3. Financial Aid

It’s safe to say that all colleges and universities offer some form of financial assistance, but the amount will vary depending on factors such as your monthly income, whether you’re in-state or out-of-state, the cost of the program, and how much you’ve received in scholarships, grants, and outside loans. Even if you think they will turn you down, apply anyway. You’ll have to apply every year to continue receiving aid, and you may receive more money one year than the next, but it’s important you apply anyway. Financial aid will come in handy when going through an occupational therapy assistant program.

4. Schedule of Classes

Lots of OT students work full-time jobs. Besides the class work, OT requires students to provide proof of volunteer hours, and students are also required to complete 24 weeks of fieldwork—which means going into real-life situations and getting hands-on training under the supervision of an occupational therapist. If you already have a full-time job, or if you just have other things going on that would prevent you from going to school full-time, you may want to find a school that schedules classes on the weekends, evenings, or part-time. This way you’ll have more flexibility with your schedule while you earn your degree.

5. What do They Offer?

Other than a degree, what does the school you’re interested in offer? Do they have world-renowned faculty? Do they have programs that allow you to travel overseas to help others or spread the word about occupational therapy? Do they participate in events around the country that give you a chance to explore all possibilities OT has to offer? What are their NBCOT passing rates? What are they doing to innovate OT? How many students in the program are chosen to present at annual conferences? What do alumni have to say about it? Do they help you find employment after graduation? Do they offer multiple levels of degrees? When it comes to the school or program you’re interested in, ask yourself, “What do they offer?”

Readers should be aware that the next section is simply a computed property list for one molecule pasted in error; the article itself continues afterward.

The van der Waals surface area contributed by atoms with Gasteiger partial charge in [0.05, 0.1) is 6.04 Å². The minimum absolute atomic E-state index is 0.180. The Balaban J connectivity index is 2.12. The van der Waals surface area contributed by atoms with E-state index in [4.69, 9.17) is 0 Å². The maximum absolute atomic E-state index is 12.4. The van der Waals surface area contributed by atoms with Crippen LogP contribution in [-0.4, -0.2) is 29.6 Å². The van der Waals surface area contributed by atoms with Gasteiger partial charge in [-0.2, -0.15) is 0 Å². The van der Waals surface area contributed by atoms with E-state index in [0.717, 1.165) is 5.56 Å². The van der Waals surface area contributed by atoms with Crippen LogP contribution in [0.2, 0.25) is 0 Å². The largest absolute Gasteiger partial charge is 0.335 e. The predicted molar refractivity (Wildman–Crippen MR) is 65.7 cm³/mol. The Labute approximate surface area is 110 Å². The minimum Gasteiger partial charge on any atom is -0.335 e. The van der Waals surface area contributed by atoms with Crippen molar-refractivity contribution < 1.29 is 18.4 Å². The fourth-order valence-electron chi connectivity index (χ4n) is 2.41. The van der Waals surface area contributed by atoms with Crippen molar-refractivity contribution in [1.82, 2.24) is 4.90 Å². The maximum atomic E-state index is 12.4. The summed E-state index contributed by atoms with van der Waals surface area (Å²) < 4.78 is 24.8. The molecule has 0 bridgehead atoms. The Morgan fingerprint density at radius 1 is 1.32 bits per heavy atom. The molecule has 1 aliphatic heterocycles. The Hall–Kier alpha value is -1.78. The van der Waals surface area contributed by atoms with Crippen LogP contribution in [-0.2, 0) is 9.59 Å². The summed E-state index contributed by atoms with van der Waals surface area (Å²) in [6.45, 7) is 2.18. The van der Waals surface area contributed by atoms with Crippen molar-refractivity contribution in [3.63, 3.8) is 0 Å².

These are all things to keep in mind while selecting an occupational therapy program. Again, it’s very important you choose the right program, or you may find it difficult to pursue a career in occupational therapy. If a school or program does not offer you a way to explore the world of OT, why apply to it? Occupational therapy is a growing field that is innovating in the medical world, and it needs people who want to make a difference, learn something new every day, and find new ways to help others.

The first thing you should do is sit down and write out a list of schools and programs that interest you and why. Make sure you can meet all the requirements of the school and program before applying, then apply. Good luck, prospect!